Jul 7, 2014
Iris Stevenson, popular music teacher and director of Crenshaw High’s acclaimed choir, was pulled out of the classroom last December. For the rest of the school year she has been a “housed teacher,” ordered to sit in an empty room six hours a day, without being allowed to make contact with district employees – not even with her substitutes to give them lesson plans.
The purpose of this “teacher jail” is, supposedly, to ensure “student safety.” And how is this 30-year veteran teacher supposed to be a safety threat? She is said to have taken her choir on an “unauthorized trip” to Paris, France and Washington, D.C. – a ridiculous accusation, given that a trip like that, which even requires passports, can’t happen without the explicit consent of the students’ parents.
In fact, no one really knows what the exact accusation is, because Stevenson has not been charged formally yet, just like the 450 other L.A. teachers who languish at various teacher jail sites – a sort of Guantanamo on U.S. soil.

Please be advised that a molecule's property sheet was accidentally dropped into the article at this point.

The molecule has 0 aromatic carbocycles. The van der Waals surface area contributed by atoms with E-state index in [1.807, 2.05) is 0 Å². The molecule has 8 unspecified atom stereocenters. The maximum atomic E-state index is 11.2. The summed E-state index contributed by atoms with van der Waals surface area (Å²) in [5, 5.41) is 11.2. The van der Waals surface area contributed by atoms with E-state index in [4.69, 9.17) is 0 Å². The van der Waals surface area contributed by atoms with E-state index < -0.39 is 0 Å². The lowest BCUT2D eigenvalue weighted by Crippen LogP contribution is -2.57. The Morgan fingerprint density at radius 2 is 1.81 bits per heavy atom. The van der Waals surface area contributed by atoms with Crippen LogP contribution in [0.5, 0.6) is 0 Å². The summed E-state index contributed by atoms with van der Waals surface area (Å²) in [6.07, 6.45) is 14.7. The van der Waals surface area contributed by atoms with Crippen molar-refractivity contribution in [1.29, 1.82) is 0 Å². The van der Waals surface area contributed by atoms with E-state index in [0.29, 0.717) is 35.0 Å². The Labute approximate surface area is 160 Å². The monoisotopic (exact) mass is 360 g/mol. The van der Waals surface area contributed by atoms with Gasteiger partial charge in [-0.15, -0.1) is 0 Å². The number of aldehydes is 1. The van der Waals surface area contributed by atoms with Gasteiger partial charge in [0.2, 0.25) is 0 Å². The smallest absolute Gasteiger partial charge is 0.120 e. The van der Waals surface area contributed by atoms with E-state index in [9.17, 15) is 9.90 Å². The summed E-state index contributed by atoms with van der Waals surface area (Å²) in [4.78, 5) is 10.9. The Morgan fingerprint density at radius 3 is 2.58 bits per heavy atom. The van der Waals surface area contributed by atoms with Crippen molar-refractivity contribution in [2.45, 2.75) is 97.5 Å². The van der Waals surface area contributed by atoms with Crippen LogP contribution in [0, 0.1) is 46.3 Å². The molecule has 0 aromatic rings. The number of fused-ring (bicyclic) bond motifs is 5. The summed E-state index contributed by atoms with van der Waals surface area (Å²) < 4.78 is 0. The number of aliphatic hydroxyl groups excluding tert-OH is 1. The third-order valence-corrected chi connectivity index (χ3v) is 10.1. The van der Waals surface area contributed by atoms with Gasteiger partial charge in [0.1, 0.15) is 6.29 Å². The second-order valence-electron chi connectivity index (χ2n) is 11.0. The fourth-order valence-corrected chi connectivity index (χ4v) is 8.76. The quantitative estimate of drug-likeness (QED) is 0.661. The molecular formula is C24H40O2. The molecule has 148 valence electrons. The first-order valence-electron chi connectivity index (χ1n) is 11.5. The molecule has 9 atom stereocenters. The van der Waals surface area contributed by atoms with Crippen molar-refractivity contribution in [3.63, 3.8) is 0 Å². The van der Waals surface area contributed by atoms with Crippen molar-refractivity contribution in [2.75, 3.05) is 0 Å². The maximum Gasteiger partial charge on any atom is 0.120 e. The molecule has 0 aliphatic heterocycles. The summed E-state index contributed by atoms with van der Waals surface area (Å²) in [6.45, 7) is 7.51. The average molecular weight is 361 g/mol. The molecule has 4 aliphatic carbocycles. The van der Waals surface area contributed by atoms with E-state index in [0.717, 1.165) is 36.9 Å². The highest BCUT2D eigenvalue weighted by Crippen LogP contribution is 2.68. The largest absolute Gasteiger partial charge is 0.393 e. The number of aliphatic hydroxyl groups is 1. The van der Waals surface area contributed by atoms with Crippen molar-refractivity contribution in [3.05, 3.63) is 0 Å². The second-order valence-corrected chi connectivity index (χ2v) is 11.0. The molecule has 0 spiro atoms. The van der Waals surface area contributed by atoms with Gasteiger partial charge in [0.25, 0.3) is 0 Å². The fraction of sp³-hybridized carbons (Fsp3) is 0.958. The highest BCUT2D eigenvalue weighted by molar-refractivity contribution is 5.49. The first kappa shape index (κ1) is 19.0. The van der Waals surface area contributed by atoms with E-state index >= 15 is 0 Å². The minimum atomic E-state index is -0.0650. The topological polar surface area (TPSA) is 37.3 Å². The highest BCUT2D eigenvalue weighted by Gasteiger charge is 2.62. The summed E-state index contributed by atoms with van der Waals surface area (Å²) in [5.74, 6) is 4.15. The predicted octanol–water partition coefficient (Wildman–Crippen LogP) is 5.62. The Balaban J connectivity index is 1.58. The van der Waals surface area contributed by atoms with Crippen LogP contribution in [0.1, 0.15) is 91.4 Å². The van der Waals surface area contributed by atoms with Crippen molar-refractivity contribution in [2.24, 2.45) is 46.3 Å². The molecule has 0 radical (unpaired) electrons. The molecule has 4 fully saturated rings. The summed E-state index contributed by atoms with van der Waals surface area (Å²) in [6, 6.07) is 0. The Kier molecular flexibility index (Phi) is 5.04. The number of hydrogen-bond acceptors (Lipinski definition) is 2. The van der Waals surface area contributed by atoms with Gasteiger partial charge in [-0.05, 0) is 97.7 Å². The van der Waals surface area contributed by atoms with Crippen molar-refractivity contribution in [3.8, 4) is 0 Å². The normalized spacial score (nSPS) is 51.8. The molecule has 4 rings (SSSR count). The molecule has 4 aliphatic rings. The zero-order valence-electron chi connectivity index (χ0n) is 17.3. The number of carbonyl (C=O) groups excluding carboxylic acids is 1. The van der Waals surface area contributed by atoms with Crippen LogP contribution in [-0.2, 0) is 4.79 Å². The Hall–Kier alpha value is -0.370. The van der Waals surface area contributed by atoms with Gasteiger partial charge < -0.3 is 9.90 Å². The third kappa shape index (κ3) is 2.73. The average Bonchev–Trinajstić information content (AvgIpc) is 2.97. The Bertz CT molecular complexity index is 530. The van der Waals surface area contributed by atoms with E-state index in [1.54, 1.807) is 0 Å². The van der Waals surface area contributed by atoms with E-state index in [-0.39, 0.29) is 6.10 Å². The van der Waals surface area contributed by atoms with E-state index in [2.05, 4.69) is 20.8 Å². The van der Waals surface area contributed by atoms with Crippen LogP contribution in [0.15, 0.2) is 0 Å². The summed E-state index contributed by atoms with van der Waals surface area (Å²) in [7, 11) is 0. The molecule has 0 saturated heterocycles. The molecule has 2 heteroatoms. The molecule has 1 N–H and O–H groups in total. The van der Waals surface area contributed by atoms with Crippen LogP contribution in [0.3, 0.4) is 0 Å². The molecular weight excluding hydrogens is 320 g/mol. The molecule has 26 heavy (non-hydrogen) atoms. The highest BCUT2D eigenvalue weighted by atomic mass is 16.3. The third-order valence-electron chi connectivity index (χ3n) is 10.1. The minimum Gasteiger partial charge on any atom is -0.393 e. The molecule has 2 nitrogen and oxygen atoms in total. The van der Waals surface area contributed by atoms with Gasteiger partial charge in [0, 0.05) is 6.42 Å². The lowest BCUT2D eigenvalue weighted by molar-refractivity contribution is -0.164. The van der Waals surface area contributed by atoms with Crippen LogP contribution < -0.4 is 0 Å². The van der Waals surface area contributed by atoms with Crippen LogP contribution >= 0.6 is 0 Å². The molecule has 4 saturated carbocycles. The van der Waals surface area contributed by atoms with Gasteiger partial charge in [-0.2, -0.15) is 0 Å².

Obviously, the district’s self-appointed inquisitors can use this “investigation process” to get rid of teachers who stand up to district policies. Stevenson herself has opposed attempts to privatize her school in the past – like fellow Crenshaw teacher Michael Griffin, who spent more than a year in teacher jail before the district admitted there was no reason to keep him there.
This teacher jail can also be a convenient way for district administrators to “reduce costs.” Many of the detained teachers, especially those with high seniority, eventually agree to take early retirement in frustration – often forgoing some of their earned retirement benefits.
LAUSD, as other school districts, has had a consistent policy of replacing older teachers with younger, and lesser-paid, teachers – or not replacing them at all. And this policy has gone hand-in-hand with reckless attacks on teachers.
Protests by students, parents and black community organizations have not yet succeeded in bringing Stevenson back to Crenshaw. But that’s the only way to force district bosses to back up – those vicious district bosses, whose relentless policy of getting rid of teachers and increasing class size, is the real threat to the safety of students.